We will meet around an enormous table on my shaded outdoor patio, with as much social distancing possible.

You will learn some simple techniques to make very creative and beautiful mirrors out of glass mosaic. No previous experience necessary.

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Posted by Mitch Ditkoff at 09:31 AM | Comments (0)

March 04, 2022
On Seeing Clearly

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Once there was a powerful, wise, and benevolent King who knew his time was coming to an end. Wanting to ensure that his Kingdom continued to thrive after his death, he called his three sons to his side.

"Blood of my blood," he began, "I know my loyal subjects are expecting me to pass my crown on to my first born -- and that is perfectly understandable, but I do not want my legacy ruled by assumptions and so I am inviting the three of you to enter into a contest to determine who the next King will be. I have designed the contest not to test your strength because I already know you are strong. Nor have I designed it to test your loyalty. I already know that, too. I have designed the contest to test your ability to see that which is not immediately apparent, since seeing clearly will be one of the most important skills you will need to rule wisely."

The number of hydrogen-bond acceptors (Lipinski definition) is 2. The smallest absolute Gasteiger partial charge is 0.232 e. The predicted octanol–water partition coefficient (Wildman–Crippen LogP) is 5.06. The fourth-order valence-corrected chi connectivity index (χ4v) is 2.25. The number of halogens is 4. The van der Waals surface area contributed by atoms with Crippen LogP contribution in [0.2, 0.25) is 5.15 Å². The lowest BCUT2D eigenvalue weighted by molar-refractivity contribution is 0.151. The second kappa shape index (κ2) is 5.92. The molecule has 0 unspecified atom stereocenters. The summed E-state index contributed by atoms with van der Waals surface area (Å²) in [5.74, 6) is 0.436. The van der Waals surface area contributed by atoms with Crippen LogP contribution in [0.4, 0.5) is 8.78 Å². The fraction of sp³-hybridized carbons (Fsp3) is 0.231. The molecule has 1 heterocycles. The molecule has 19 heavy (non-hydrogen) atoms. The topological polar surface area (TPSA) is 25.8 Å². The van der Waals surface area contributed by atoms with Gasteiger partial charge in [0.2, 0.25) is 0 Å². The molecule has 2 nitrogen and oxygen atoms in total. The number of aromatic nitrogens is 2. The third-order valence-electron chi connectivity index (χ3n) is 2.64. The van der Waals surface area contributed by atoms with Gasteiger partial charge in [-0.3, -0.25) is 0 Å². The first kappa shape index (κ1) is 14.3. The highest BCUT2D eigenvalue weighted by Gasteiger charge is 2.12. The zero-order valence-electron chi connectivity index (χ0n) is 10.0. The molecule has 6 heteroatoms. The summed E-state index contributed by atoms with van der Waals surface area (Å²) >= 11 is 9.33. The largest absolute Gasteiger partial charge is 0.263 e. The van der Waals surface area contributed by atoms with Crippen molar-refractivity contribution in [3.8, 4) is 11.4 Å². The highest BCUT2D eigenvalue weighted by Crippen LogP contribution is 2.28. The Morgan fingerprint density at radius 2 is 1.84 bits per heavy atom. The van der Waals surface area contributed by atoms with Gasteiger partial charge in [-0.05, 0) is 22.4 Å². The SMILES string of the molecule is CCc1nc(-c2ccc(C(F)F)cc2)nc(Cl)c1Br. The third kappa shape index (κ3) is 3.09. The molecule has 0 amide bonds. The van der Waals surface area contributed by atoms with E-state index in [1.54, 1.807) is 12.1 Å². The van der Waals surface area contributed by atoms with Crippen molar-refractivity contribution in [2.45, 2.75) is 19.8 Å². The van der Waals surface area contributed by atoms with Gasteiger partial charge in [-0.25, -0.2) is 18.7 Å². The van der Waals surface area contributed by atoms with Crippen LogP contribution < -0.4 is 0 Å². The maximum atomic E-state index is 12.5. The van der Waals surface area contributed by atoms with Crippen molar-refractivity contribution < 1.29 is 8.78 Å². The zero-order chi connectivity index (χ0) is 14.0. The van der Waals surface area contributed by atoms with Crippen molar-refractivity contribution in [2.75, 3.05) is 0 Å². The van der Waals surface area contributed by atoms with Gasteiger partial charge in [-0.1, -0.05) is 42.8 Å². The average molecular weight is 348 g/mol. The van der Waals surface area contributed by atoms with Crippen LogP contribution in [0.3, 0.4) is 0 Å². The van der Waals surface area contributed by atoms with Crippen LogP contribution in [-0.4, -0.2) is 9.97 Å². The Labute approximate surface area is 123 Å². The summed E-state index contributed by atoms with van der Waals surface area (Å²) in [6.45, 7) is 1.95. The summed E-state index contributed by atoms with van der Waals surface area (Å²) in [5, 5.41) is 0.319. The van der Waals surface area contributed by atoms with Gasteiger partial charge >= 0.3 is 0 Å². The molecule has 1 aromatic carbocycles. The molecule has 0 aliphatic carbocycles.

And with that he had his Grand Vizier escort the three boys down several long hallways and through a hidden doorway none of them had ever seen before.

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Posted by Mitch Ditkoff at 06:35 AM | Comments (0)

February 01, 2022
Harvest Moon

Songs are an incredibly powerful way to tell a story. Here is a great example from Neil Young. He says so much in just three minutes and it stays with you...

Posted by Mitch Ditkoff at 01:12 PM | Comments (0)

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ABOUT THE BLOG